Last week, next week

I'm taking a few days off next week, so you won't hear from me again until Monday 17th. Meanwhile, this is what happened on East Asia Econ this week.


While they are a bit lagging, the Bank of International Settlements publishes the most authoritative cross-country data on global credit ratios. The Q122 data, released in September, showed that credit relative to GDP in China is once again rising, while it is falling quickly in the US. Of course, for the US, this is due to high inflation. But still, the data remain striking given China, unlike the US, has attached a lot of policy importance to “deleveraging”.


Policymakers have blinked, announcing a raft of measures to support property. On their own, these aren't sufficient to have conviction that the economy will turn. But with improvement in the construction PMI, they do suggest that for the first time in a while, not all the cyclical risks are down.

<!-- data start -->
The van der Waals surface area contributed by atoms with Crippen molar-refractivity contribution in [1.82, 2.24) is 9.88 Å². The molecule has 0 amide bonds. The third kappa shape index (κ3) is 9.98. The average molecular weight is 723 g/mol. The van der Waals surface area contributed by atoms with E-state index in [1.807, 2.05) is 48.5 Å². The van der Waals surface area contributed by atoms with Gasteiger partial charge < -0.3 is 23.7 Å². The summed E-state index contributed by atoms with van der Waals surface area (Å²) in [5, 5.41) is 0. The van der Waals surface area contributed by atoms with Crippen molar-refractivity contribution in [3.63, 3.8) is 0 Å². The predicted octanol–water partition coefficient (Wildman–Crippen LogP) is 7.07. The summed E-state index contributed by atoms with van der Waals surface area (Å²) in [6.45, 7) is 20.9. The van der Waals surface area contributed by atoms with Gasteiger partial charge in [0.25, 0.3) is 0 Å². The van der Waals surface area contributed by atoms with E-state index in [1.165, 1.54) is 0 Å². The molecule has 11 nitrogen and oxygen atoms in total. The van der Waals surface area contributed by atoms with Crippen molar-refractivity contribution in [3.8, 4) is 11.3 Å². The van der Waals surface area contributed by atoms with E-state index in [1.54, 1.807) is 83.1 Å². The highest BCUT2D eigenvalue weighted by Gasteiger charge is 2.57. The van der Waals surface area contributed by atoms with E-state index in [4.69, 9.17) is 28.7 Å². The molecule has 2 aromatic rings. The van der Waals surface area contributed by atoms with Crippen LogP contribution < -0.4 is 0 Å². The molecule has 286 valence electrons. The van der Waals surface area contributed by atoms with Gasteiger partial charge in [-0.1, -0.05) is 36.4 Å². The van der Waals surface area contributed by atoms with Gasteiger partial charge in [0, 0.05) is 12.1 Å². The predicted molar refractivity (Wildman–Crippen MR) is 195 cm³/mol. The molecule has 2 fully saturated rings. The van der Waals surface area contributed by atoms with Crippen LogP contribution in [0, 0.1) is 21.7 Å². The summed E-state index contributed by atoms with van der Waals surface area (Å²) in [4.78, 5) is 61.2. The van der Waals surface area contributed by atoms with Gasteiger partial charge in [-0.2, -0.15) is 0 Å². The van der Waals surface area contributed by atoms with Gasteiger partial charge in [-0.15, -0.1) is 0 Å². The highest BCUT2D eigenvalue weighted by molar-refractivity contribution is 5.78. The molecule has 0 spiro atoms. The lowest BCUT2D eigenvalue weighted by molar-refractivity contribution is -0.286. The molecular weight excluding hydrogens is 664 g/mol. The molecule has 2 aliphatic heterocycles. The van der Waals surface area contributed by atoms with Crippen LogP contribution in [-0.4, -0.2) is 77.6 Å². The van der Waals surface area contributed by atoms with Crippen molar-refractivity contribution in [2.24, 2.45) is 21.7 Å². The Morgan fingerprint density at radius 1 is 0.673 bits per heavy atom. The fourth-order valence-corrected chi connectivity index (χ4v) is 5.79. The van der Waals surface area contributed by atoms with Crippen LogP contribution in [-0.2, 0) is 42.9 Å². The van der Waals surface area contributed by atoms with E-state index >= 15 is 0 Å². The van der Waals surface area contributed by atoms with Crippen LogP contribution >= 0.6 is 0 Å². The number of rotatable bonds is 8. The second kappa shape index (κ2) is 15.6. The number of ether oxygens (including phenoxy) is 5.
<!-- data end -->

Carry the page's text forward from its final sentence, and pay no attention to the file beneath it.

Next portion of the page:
The Q3 Tankan indicates that growth should be just about strong enough to produce a further closing of the output gap. In this sense, while they aren't particularly solid, some foundations are falling into place for a broadening of inflation away from just import costs and goods prices.


Headline inflation is easing, which should start to impact expectations of how much more the BOK will hike from here. But core inflation on a MoM basis remains elevated, supported by rising services prices.


Taiwan's manufacturing PMI softened again in September to 44.9, while exports and inflation also fell. The industrial data from Taiwan are warning of a sharp downturn in external demand, a development that has regional implications. For Taiwan itself, with inflation low, the CBC likely won't be hiking, meaning more cyclical pressure for TWD depreciation.

Next week

The biggest event in the region will be the CCP's 20th party congress that starts on October 16th, though that is unlikely to be as important for markets in the short term as China's September credit and export data that will be released in the days before Xi Jinping's big speech. The BOK will likely tighten on Wednesday, and it is probably still a bit early for the country's labour market data on Friday to show much slackening. The Economy Watchers survey and BOJ quarterly consumer survey next week will be useful in assessing whether the gradual warming of Japan's economy can accelerate.